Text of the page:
July 9th, 2018, 9:25 pm #263

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Joined: December 19th, 2017, 9:38 pm

July 10th, 2018, 2:55 pm #264

Joe Lewis is on record saying he dismissed the 'kung fu' stylists back in the day. He also had little respect for anyone. So it should tell you something when he suddenly became an avid 'student' or partner of a little 5'7 Chinese kung fu stylist. If BL had not be a formidable partner Joe would not have given him the time of day.

You have to read between the lines of Lewis' statements.

I still have to agree with him that if you have not had your chin tested you can not assess the durability of a person as a fighter. As evidence, I cite Monster Man Everette Eddy who was tearing up at light contact tournaments and when he went into the ring in a contact match was almost immediately KO'ed and he never fought again. Evidently he had a glass jaw.
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A O
Joined: July 10th, 2018, 5:03 pm

July 10th, 2018, 5:27 pm #265

Just finished reading Mr. Polly's book, a very good and well balanced read about Bruce's life. Although, some parts I disagree with specifically the heatstroke (hyperthermia) theory being the cause of his death.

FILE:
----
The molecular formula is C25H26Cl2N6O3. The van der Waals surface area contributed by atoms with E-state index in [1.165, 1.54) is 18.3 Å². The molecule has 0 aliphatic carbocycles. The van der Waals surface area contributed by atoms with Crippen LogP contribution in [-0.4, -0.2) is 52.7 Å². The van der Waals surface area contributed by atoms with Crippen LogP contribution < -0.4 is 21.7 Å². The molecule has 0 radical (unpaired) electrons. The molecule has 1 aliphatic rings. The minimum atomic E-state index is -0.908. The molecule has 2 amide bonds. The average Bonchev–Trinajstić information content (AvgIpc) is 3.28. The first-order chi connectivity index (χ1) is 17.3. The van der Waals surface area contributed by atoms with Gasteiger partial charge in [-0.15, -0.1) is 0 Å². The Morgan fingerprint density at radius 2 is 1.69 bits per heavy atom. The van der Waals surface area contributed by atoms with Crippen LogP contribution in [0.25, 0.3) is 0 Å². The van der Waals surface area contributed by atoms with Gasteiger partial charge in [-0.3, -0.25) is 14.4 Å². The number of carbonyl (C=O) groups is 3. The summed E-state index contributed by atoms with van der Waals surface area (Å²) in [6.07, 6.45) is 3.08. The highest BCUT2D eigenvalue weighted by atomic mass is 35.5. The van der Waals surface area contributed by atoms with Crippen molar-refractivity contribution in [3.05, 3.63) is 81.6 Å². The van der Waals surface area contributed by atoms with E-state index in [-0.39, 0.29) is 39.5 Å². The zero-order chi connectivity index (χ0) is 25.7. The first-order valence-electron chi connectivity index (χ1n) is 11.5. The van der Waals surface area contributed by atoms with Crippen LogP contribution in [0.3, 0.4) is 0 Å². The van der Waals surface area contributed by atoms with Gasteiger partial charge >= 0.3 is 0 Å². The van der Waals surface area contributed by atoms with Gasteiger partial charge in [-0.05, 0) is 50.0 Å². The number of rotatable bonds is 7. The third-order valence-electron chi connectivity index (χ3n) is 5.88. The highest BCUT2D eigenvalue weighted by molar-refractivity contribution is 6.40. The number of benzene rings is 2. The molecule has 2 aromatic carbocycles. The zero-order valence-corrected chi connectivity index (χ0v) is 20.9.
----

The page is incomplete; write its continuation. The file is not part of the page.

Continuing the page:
Mainly because I have my own theory on what caused his death which I'd be willing to bet on if Bruce's remains was ever exhumed as being the real true cause.

However, overall I found it an enjoyable read and account nonetheless.
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Joined: January 17th, 2014, 1:19 am

July 10th, 2018, 7:09 pm #266

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Joined: January 17th, 2014, 1:19 am

July 17th, 2018, 12:30 am #267

Polly's doubling down on the heat stroke theory.
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Joined: December 19th, 2017, 9:38 pm

July 17th, 2018, 12:43 pm #268

[quote="A O"]
Just finished reading Mr. Polly's book, a very good and well balanced read about Bruce's life. Although, some parts I disagree with specifically the heatstroke (hyperthermia) theory being the cause of his death.

Mainly because I have my own theory on what caused his death which I'd be willing to bet on if Bruce's remains was ever exhumed as being the real true cause.

However, overall I found it an enjoyable read and account nonetheless.
[/quote]

I think the best description of BL's death is that it is 'multi-factorial' or of many causes and to infer that it is (just) due to low sodium (Hyponatremia) is an over simplification. Yes, there may have been low sodium, but there may also have been a high blood urea nitrogen (BUN) which was reported as being 92 mg/dL, and thought to be a lab error, since normal is 7-20 mg/dL (milligrams per deciliter).